U.S. Customs and Border Protection, Air and Marine Operations Careers
If you plan to apply for job openings at U.S. Customs and Border Protection, Air and Marine Operations, you should first familiarize yourself with U.S. Customs and Border Protection’s hiring requirements and pay so you can maximize your airline career. Skills, experience, and hours logged impact wages for both captain and first officer positions, therefore it is wise to always compare entry level pilot salary to the average to get a better idea of the rewards and opportunities provided through U.S. Customs and Border Protection, Air and Marine Operations careers. How much do pilots earn is usually the first question applicants ask, but these jobs offer benefits beyond the pay, which is why you need to research everything from hiring requirements to income to other perks of the job.
Type of airline: Federal law enforcement (non-commercial)
Headquarters: Washington D.C.
Hub(s): Sierra Vista, AZ, Grand Forks, ND, Laredo, TX, McAllen, TX, San Angelo, TX, and Aguadilla, PR
Origin: Established in 2003, the U.S. Customs and Border Protection is the world’s largest civilian law enforcement organization.
U.S. Customs and Border Protection is the world’s largest civilian law enforcement organization. Air and Marine Operations (AMO) is a federal law enforcement organization dedicated to serving and protecting the American people. We apply advanced aeronautical and maritime capabilities and employ our unique skill sets to preserve America’s security interests.
What are the hiring requirements for U.S. Customs and Border Protection careers?
Pilot Hiring Minimums:
- Apply at 750 hours
- Pilot Enter on Duty minimums are 1,500 flight hours; (up to 500 hours can be waived, reducing the pilot enter on duty minimums to 1,000 hours)
- 250 Pilot-in-Command hours
- 75 Instrument hours
- 75 Night hours
- Age Requirement: You must be referred for consideration before reaching your 40th birthday in accordance with Public Law 100-238. There are two options for a waiver. 1- Veterans’ preference eligible – a DD-214 member 4 or service 2 if prior military, or VA disability letter will be required. 2- Current or previous federal law enforcement service under the federal law enforcement retirement system (FERS) may waive the minimum entry date. SF-50s reflecting the beginning and end of the creditable federal civilian (not military) service under Title 5 U.S.C. 8331(20), and Title 5 U.S.C. 8401(17).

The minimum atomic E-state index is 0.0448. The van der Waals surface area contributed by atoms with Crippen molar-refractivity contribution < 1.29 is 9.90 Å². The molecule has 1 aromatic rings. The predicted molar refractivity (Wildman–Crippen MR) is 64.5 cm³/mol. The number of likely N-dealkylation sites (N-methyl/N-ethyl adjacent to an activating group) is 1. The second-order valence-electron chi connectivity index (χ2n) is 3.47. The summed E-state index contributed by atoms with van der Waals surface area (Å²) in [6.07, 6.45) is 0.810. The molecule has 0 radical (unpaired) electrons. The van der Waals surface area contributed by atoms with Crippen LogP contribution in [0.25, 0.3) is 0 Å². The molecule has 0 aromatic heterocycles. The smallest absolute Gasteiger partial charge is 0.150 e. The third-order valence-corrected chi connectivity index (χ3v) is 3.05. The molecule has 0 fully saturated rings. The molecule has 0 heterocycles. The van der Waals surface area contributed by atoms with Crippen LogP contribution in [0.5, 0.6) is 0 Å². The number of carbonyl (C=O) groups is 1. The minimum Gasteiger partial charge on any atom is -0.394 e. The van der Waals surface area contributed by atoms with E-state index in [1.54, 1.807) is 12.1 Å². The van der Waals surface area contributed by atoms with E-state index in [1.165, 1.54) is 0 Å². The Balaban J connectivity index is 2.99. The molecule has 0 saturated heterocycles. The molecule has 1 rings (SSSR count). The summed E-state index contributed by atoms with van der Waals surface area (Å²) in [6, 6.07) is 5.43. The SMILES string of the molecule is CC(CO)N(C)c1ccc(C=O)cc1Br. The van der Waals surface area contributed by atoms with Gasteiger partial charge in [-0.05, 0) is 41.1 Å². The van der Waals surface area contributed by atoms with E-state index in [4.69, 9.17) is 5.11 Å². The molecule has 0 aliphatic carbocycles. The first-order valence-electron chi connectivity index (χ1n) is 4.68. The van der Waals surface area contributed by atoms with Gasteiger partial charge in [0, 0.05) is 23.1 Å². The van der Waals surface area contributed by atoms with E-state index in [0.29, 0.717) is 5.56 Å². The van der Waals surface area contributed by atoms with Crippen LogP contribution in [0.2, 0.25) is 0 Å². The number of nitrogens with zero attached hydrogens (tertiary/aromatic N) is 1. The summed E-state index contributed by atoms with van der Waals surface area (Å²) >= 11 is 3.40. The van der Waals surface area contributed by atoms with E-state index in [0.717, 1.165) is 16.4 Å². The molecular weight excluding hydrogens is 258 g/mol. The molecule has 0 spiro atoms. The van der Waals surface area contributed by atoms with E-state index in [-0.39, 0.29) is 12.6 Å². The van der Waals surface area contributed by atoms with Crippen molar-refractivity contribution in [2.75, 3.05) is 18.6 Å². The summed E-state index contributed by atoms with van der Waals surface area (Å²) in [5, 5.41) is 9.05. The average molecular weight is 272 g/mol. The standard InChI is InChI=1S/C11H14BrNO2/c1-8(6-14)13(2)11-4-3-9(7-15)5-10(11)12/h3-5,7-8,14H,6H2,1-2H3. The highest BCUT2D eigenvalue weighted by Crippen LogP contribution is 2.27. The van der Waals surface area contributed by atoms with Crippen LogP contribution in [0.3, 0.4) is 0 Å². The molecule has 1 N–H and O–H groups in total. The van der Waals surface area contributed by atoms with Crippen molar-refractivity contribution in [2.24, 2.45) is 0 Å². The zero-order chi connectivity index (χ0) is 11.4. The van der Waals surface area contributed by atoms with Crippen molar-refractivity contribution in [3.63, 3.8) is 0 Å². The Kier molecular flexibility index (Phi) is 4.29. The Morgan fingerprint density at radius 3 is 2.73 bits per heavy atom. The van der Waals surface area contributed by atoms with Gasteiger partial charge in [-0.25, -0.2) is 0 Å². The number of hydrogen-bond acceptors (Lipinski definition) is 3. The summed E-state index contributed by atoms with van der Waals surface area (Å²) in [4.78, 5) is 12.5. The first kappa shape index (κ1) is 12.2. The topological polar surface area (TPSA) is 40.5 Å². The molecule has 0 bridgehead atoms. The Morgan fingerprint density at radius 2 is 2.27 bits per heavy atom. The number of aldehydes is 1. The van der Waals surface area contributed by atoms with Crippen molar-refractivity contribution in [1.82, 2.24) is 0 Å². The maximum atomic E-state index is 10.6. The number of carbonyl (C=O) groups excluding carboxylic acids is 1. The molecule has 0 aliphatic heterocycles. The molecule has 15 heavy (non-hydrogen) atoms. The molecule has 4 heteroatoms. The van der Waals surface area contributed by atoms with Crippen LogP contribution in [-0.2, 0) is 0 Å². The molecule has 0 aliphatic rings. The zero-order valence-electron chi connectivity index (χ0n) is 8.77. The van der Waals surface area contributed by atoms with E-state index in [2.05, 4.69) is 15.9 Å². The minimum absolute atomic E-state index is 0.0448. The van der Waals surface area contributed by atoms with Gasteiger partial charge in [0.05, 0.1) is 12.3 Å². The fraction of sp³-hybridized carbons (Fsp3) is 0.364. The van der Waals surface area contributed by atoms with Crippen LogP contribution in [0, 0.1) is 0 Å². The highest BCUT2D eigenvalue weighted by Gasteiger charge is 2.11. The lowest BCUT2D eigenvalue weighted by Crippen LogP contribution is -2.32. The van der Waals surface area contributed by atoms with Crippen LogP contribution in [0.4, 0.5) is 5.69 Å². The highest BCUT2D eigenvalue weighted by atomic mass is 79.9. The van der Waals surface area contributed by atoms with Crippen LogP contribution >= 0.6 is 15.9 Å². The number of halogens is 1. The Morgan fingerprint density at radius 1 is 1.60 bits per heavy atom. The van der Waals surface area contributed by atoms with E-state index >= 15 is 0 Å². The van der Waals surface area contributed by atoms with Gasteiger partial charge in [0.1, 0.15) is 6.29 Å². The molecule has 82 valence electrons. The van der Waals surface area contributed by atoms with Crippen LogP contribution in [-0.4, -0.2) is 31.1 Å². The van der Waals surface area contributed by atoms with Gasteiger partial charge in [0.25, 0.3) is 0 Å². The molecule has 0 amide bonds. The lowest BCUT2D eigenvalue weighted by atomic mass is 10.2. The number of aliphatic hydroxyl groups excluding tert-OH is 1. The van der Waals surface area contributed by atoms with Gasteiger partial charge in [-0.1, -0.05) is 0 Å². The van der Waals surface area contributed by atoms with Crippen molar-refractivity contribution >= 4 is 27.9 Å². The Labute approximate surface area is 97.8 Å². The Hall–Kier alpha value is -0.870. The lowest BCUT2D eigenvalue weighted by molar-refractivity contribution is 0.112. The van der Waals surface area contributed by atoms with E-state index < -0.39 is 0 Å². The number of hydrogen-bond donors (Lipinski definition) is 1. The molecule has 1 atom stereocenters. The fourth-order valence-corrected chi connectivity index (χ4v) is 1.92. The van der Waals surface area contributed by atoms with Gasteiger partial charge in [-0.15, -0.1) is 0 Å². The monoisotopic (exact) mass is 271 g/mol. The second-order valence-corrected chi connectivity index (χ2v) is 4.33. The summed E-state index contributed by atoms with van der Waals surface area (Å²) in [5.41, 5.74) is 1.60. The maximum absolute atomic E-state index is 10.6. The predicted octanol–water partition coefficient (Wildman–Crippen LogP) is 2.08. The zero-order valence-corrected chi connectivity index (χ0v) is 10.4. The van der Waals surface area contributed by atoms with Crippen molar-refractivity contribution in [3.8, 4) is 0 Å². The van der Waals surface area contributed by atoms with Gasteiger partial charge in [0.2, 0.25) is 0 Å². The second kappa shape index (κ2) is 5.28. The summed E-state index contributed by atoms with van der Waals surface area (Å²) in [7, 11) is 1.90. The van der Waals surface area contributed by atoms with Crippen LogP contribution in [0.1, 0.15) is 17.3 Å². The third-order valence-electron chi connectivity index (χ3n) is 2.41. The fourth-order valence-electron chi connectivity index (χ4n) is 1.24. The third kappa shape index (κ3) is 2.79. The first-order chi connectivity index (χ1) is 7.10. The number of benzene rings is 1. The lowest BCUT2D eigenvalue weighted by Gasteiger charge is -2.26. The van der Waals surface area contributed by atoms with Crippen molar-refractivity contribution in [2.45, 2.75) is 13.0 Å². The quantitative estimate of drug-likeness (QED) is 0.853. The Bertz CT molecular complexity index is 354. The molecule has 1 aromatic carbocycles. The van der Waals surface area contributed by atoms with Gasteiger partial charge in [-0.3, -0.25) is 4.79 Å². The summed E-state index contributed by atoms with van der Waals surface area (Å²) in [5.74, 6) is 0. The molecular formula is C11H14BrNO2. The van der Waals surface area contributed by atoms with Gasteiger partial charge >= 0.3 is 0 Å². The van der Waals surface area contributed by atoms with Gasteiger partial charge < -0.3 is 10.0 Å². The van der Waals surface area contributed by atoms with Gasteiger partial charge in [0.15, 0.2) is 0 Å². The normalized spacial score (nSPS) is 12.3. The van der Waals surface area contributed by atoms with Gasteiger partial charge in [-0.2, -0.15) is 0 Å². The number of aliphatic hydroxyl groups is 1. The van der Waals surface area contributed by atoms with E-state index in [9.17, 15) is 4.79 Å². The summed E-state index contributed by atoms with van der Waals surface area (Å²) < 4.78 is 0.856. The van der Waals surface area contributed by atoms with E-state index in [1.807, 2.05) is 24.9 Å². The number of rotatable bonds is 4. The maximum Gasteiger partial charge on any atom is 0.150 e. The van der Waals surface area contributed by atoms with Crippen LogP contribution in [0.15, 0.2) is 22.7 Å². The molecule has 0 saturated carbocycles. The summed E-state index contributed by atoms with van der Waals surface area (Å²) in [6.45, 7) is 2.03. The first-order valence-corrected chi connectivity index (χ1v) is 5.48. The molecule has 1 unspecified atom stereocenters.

- 750 Flight Hours: Applicants applying at 750 flight hours are required to obtain at least 1,000 flight hours (depending on the number of hours approved for a waiver) at own expense before being able to attend the 3-part flight assessment. Must meet the required 250 PIC, 75 instrument and 75 night hours.
- Open to all U.S. Citizens.
So, exactly how much can I earn as a U.S. Customs and Border Patrol Aviation Enforcement pilot?
The Aviation Enforcement Agent pilot position is a career ladder position with a grade level progression of GS-9, GS-11, and then GS-12. Starting salary for a GS-9 is $69,571 per year. Promotions to GS-11 make $81,549 per year and to GS-12 $97,636 per year.
Homepage: U.S. Customs and Border Protection
U.S. Customs and Border Protection Careers: Overview
We have tried to provide the most accurate information regarding hiring requirements for commercial airlines. However, we also encourage you to contact the airline you’re interested in working for directly to verify employment requirements. Learn how much you can earn as a pilot, and learn exactly how to become a pilot. We wish you great success as an airline pilot and hope you land your dream job! Before you fill out that job application, you will need flight training. If you are interested in pursuing a flying career with U.S.Customs and Border Protection and are interested in receiving your training at our flight school in New Smyrna Beach, Florida, please contact us today!